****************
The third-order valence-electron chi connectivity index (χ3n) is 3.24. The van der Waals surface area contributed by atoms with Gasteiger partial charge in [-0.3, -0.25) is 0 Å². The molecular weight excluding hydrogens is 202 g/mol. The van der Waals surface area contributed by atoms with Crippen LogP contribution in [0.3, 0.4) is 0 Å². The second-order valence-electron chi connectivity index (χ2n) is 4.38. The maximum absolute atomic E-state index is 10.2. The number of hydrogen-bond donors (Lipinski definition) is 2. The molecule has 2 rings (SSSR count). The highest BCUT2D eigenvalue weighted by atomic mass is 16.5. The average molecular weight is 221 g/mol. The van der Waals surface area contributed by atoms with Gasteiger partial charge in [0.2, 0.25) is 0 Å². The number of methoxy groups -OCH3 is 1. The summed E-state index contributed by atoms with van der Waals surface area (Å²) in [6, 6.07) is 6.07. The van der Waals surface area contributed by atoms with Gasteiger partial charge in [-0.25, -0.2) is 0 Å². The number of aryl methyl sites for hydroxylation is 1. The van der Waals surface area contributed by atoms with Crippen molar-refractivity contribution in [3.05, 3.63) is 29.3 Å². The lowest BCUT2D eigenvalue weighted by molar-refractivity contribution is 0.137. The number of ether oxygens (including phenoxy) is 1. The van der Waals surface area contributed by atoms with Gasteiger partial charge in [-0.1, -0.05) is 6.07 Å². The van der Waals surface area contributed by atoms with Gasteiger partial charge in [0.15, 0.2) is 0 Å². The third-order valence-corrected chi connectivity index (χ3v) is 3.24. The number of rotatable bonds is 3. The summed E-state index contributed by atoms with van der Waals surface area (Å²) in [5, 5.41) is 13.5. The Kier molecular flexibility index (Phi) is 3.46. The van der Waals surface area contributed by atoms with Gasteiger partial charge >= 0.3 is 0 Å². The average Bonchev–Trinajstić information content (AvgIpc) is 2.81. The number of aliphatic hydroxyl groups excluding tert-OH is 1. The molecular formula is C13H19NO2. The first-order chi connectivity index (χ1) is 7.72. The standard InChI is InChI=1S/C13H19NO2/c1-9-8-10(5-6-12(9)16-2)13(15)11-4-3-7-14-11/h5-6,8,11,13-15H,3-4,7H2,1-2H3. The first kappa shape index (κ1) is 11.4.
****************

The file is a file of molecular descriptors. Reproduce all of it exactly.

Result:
The third-order valence-electron chi connectivity index (χ3n) is 3.24. The van der Waals surface area contributed by atoms with Gasteiger partial charge in [-0.3, -0.25) is 0 Å². The molecular weight excluding hydrogens is 202 g/mol. The van der Waals surface area contributed by atoms with Crippen LogP contribution in [0.3, 0.4) is 0 Å². The second-order valence-electron chi connectivity index (χ2n) is 4.38. The maximum absolute atomic E-state index is 10.2. The number of hydrogen-bond donors (Lipinski definition) is 2. The molecule has 2 rings (SSSR count). The highest BCUT2D eigenvalue weighted by atomic mass is 16.5. The average molecular weight is 221 g/mol. The van der Waals surface area contributed by atoms with Gasteiger partial charge in [0.2, 0.25) is 0 Å². The number of methoxy groups -OCH3 is 1. The summed E-state index contributed by atoms with van der Waals surface area (Å²) in [6, 6.07) is 6.07. The van der Waals surface area contributed by atoms with Gasteiger partial charge in [-0.25, -0.2) is 0 Å². The number of aryl methyl sites for hydroxylation is 1. The van der Waals surface area contributed by atoms with Crippen molar-refractivity contribution in [3.05, 3.63) is 29.3 Å². The lowest BCUT2D eigenvalue weighted by molar-refractivity contribution is 0.137. The number of ether oxygens (including phenoxy) is 1. The van der Waals surface area contributed by atoms with Gasteiger partial charge in [-0.1, -0.05) is 6.07 Å². The van der Waals surface area contributed by atoms with Gasteiger partial charge in [0.15, 0.2) is 0 Å². The third-order valence-corrected chi connectivity index (χ3v) is 3.24. The number of rotatable bonds is 3. The summed E-state index contributed by atoms with van der Waals surface area (Å²) in [5, 5.41) is 13.5. The Kier molecular flexibility index (Phi) is 3.46. The van der Waals surface area contributed by atoms with Gasteiger partial charge >= 0.3 is 0 Å². The average Bonchev–Trinajstić information content (AvgIpc) is 2.81. The number of aliphatic hydroxyl groups excluding tert-OH is 1. The molecular formula is C13H19NO2. The first-order chi connectivity index (χ1) is 7.72. The standard InChI is InChI=1S/C13H19NO2/c1-9-8-10(5-6-12(9)16-2)13(15)11-4-3-7-14-11/h5-6,8,11,13-15H,3-4,7H2,1-2H3. The first kappa shape index (κ1) is 11.4.